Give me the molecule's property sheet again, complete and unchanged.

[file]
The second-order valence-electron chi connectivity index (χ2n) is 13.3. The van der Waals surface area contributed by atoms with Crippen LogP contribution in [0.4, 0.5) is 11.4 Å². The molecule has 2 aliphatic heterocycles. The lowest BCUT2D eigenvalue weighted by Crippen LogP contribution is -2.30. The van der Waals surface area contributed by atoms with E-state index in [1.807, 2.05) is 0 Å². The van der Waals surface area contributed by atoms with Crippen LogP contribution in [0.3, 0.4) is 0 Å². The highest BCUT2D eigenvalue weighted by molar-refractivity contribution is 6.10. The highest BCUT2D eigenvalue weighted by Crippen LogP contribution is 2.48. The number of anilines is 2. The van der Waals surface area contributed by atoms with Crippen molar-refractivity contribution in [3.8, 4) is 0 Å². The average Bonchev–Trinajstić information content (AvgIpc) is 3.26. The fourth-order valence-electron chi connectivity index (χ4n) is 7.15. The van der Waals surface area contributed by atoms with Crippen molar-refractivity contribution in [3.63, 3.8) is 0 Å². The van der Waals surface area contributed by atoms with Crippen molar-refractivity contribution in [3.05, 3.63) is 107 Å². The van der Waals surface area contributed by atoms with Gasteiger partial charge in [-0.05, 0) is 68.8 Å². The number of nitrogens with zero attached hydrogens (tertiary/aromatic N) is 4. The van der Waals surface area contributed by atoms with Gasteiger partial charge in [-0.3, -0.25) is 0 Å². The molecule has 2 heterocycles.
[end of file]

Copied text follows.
The second-order valence-electron chi connectivity index (χ2n) is 13.3. The van der Waals surface area contributed by atoms with Crippen LogP contribution in [0.4, 0.5) is 11.4 Å². The molecule has 2 aliphatic heterocycles. The lowest BCUT2D eigenvalue weighted by Crippen LogP contribution is -2.30. The van der Waals surface area contributed by atoms with E-state index in [1.807, 2.05) is 0 Å². The van der Waals surface area contributed by atoms with Crippen LogP contribution in [0.3, 0.4) is 0 Å². The highest BCUT2D eigenvalue weighted by molar-refractivity contribution is 6.10. The highest BCUT2D eigenvalue weighted by Crippen LogP contribution is 2.48. The number of anilines is 2. The van der Waals surface area contributed by atoms with Crippen molar-refractivity contribution in [3.8, 4) is 0 Å². The average Bonchev–Trinajstić information content (AvgIpc) is 3.26. The fourth-order valence-electron chi connectivity index (χ4n) is 7.15. The van der Waals surface area contributed by atoms with Crippen molar-refractivity contribution in [3.63, 3.8) is 0 Å². The van der Waals surface area contributed by atoms with Crippen molar-refractivity contribution in [3.05, 3.63) is 107 Å². The van der Waals surface area contributed by atoms with Gasteiger partial charge in [-0.05, 0) is 68.8 Å². The number of nitrogens with zero attached hydrogens (tertiary/aromatic N) is 4. The van der Waals surface area contributed by atoms with Gasteiger partial charge in [-0.3, -0.25) is 0 Å². The molecule has 2 heterocycles.